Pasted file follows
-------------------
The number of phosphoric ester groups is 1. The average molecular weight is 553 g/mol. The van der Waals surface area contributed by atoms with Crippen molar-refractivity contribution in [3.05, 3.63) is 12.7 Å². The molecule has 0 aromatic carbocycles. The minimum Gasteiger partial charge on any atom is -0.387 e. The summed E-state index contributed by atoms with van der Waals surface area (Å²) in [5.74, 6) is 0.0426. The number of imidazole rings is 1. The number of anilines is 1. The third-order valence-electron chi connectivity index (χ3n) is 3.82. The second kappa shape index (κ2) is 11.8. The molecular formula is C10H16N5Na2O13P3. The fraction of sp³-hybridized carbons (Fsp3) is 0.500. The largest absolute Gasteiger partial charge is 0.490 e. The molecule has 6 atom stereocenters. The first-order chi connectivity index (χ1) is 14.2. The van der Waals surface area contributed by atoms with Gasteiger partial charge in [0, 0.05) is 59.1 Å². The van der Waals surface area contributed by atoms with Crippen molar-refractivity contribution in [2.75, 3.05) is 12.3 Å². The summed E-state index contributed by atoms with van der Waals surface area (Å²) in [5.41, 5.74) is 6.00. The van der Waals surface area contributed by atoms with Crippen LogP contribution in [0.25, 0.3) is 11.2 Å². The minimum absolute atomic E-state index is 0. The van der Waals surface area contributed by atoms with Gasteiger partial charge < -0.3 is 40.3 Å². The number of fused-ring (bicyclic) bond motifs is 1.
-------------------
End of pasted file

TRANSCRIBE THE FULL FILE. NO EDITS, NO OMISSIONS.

The number of phosphoric ester groups is 1. The average molecular weight is 553 g/mol. The van der Waals surface area contributed by atoms with Crippen molar-refractivity contribution in [3.05, 3.63) is 12.7 Å². The molecule has 0 aromatic carbocycles. The minimum Gasteiger partial charge on any atom is -0.387 e. The summed E-state index contributed by atoms with van der Waals surface area (Å²) in [5.74, 6) is 0.0426. The number of imidazole rings is 1. The number of anilines is 1. The third-order valence-electron chi connectivity index (χ3n) is 3.82. The second kappa shape index (κ2) is 11.8. The molecular formula is C10H16N5Na2O13P3. The fraction of sp³-hybridized carbons (Fsp3) is 0.500. The largest absolute Gasteiger partial charge is 0.490 e. The molecule has 6 atom stereocenters. The first-order chi connectivity index (χ1) is 14.2. The van der Waals surface area contributed by atoms with Gasteiger partial charge in [0, 0.05) is 59.1 Å². The van der Waals surface area contributed by atoms with Crippen molar-refractivity contribution in [2.75, 3.05) is 12.3 Å². The summed E-state index contributed by atoms with van der Waals surface area (Å²) in [5.41, 5.74) is 6.00. The van der Waals surface area contributed by atoms with Crippen LogP contribution in [0.25, 0.3) is 11.2 Å². The minimum absolute atomic E-state index is 0. The van der Waals surface area contributed by atoms with Gasteiger partial charge < -0.3 is 40.3 Å². The number of fused-ring (bicyclic) bond motifs is 1.